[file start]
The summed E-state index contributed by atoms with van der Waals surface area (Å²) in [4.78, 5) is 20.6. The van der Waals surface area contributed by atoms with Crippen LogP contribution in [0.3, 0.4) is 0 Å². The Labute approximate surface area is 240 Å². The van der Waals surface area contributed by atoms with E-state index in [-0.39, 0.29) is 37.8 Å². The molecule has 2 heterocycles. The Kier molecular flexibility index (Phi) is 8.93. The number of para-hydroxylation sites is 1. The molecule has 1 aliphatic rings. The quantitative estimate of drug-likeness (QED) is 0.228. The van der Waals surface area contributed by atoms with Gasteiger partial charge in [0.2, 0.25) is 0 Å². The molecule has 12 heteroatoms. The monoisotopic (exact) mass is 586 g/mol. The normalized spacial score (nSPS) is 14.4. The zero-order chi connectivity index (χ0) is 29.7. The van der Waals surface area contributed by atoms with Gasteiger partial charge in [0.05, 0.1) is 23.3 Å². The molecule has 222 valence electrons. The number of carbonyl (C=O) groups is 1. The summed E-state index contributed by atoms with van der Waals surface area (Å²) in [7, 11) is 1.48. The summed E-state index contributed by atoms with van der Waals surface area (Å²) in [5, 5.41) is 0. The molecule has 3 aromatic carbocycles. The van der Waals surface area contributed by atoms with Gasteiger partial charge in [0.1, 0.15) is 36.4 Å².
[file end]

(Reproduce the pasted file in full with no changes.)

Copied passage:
The summed E-state index contributed by atoms with van der Waals surface area (Å²) in [4.78, 5) is 20.6. The van der Waals surface area contributed by atoms with Crippen LogP contribution in [0.3, 0.4) is 0 Å². The Labute approximate surface area is 240 Å². The van der Waals surface area contributed by atoms with E-state index in [-0.39, 0.29) is 37.8 Å². The molecule has 2 heterocycles. The Kier molecular flexibility index (Phi) is 8.93. The number of para-hydroxylation sites is 1. The molecule has 1 aliphatic rings. The quantitative estimate of drug-likeness (QED) is 0.228. The van der Waals surface area contributed by atoms with Gasteiger partial charge in [0.2, 0.25) is 0 Å². The molecule has 12 heteroatoms. The monoisotopic (exact) mass is 586 g/mol. The normalized spacial score (nSPS) is 14.4. The zero-order chi connectivity index (χ0) is 29.7. The van der Waals surface area contributed by atoms with Gasteiger partial charge in [0.05, 0.1) is 23.3 Å². The molecule has 222 valence electrons. The number of carbonyl (C=O) groups is 1. The summed E-state index contributed by atoms with van der Waals surface area (Å²) in [7, 11) is 1.48. The summed E-state index contributed by atoms with van der Waals surface area (Å²) in [5, 5.41) is 0. The molecule has 3 aromatic carbocycles. The van der Waals surface area contributed by atoms with Gasteiger partial charge in [0.1, 0.15) is 36.4 Å².